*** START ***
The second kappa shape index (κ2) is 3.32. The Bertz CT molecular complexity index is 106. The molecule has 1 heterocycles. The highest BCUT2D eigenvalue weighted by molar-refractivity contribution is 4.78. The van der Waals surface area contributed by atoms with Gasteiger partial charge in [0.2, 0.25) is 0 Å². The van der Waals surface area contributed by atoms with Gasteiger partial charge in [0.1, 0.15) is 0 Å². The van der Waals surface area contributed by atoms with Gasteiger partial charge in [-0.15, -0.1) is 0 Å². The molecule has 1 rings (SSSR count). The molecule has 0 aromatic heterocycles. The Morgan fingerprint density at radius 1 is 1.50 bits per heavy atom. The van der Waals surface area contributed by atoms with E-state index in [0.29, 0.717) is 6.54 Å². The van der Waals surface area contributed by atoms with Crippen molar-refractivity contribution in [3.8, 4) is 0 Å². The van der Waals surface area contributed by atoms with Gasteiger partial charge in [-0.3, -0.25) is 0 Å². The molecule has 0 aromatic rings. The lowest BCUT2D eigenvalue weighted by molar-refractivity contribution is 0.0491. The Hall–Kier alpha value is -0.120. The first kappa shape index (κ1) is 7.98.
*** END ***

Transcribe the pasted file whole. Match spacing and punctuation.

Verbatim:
The second kappa shape index (κ2) is 3.32. The Bertz CT molecular complexity index is 106. The molecule has 1 heterocycles. The highest BCUT2D eigenvalue weighted by molar-refractivity contribution is 4.78. The van der Waals surface area contributed by atoms with Gasteiger partial charge in [0.2, 0.25) is 0 Å². The van der Waals surface area contributed by atoms with Gasteiger partial charge in [0.1, 0.15) is 0 Å². The van der Waals surface area contributed by atoms with Gasteiger partial charge in [-0.15, -0.1) is 0 Å². The molecule has 1 rings (SSSR count). The molecule has 0 aromatic heterocycles. The Morgan fingerprint density at radius 1 is 1.50 bits per heavy atom. The van der Waals surface area contributed by atoms with E-state index in [0.29, 0.717) is 6.54 Å². The van der Waals surface area contributed by atoms with Crippen molar-refractivity contribution in [3.8, 4) is 0 Å². The van der Waals surface area contributed by atoms with Gasteiger partial charge in [-0.3, -0.25) is 0 Å². The molecule has 0 aromatic rings. The lowest BCUT2D eigenvalue weighted by molar-refractivity contribution is 0.0491. The Hall–Kier alpha value is -0.120. The first kappa shape index (κ1) is 7.98.